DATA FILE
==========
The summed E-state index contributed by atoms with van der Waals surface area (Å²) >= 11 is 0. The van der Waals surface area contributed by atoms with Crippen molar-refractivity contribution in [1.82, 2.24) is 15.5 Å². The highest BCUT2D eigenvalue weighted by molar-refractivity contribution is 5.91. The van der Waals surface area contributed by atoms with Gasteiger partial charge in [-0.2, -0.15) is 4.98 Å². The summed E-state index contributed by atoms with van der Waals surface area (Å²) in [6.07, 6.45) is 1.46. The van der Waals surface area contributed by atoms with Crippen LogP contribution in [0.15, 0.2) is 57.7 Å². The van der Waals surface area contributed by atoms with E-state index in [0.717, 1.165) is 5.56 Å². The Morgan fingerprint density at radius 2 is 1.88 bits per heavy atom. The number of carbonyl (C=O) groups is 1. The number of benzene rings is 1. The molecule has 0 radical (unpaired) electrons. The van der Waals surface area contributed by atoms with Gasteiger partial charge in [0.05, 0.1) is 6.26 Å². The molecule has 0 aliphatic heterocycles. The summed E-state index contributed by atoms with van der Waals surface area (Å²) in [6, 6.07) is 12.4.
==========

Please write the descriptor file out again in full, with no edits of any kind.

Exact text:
The summed E-state index contributed by atoms with van der Waals surface area (Å²) >= 11 is 0. The van der Waals surface area contributed by atoms with Crippen molar-refractivity contribution in [1.82, 2.24) is 15.5 Å². The highest BCUT2D eigenvalue weighted by molar-refractivity contribution is 5.91. The van der Waals surface area contributed by atoms with Gasteiger partial charge in [-0.2, -0.15) is 4.98 Å². The summed E-state index contributed by atoms with van der Waals surface area (Å²) in [6.07, 6.45) is 1.46. The van der Waals surface area contributed by atoms with Crippen LogP contribution in [0.15, 0.2) is 57.7 Å². The van der Waals surface area contributed by atoms with E-state index in [0.717, 1.165) is 5.56 Å². The Morgan fingerprint density at radius 2 is 1.88 bits per heavy atom. The number of carbonyl (C=O) groups is 1. The number of benzene rings is 1. The molecule has 0 radical (unpaired) electrons. The van der Waals surface area contributed by atoms with Gasteiger partial charge in [0.05, 0.1) is 6.26 Å². The molecule has 0 aliphatic heterocycles. The summed E-state index contributed by atoms with van der Waals surface area (Å²) in [6, 6.07) is 12.4.